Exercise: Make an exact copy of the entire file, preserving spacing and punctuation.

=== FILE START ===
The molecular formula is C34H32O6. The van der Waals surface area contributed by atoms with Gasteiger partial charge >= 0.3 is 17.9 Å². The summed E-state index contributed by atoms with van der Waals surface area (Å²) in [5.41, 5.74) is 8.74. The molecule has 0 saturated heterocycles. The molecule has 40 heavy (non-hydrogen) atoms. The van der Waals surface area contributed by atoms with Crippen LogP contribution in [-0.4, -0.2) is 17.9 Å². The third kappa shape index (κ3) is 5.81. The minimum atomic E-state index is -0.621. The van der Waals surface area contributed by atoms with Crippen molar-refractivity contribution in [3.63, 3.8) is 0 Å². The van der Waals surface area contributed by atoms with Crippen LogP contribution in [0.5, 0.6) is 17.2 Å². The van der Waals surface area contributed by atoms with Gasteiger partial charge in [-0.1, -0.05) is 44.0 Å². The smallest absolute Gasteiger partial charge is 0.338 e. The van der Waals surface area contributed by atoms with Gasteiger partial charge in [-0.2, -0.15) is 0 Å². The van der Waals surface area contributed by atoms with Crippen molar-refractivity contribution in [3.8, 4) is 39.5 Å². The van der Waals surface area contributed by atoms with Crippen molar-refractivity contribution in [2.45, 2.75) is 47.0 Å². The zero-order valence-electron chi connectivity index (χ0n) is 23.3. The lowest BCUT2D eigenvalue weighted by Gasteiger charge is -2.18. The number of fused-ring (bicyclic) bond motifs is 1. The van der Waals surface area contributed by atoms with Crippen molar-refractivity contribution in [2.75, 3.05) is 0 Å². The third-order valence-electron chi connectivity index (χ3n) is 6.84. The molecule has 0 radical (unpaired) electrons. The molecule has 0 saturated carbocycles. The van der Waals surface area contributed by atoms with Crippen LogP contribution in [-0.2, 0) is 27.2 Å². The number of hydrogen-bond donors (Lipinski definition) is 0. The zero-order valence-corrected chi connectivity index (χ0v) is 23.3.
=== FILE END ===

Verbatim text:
The molecular formula is C34H32O6. The van der Waals surface area contributed by atoms with Gasteiger partial charge >= 0.3 is 17.9 Å². The summed E-state index contributed by atoms with van der Waals surface area (Å²) in [5.41, 5.74) is 8.74. The molecule has 0 saturated heterocycles. The molecule has 40 heavy (non-hydrogen) atoms. The van der Waals surface area contributed by atoms with Crippen LogP contribution in [-0.4, -0.2) is 17.9 Å². The third kappa shape index (κ3) is 5.81. The minimum atomic E-state index is -0.621. The van der Waals surface area contributed by atoms with Crippen molar-refractivity contribution in [3.63, 3.8) is 0 Å². The van der Waals surface area contributed by atoms with Crippen LogP contribution in [0.5, 0.6) is 17.2 Å². The van der Waals surface area contributed by atoms with Gasteiger partial charge in [-0.1, -0.05) is 44.0 Å². The smallest absolute Gasteiger partial charge is 0.338 e. The van der Waals surface area contributed by atoms with Gasteiger partial charge in [-0.2, -0.15) is 0 Å². The van der Waals surface area contributed by atoms with Crippen molar-refractivity contribution in [3.8, 4) is 39.5 Å². The van der Waals surface area contributed by atoms with Crippen molar-refractivity contribution in [2.45, 2.75) is 47.0 Å². The zero-order valence-electron chi connectivity index (χ0n) is 23.3. The lowest BCUT2D eigenvalue weighted by Gasteiger charge is -2.18. The number of fused-ring (bicyclic) bond motifs is 1. The van der Waals surface area contributed by atoms with Crippen molar-refractivity contribution in [2.75, 3.05) is 0 Å². The third-order valence-electron chi connectivity index (χ3n) is 6.84. The molecule has 0 radical (unpaired) electrons. The molecule has 0 saturated carbocycles. The van der Waals surface area contributed by atoms with Crippen LogP contribution in [-0.2, 0) is 27.2 Å². The number of hydrogen-bond donors (Lipinski definition) is 0. The zero-order valence-corrected chi connectivity index (χ0v) is 23.3.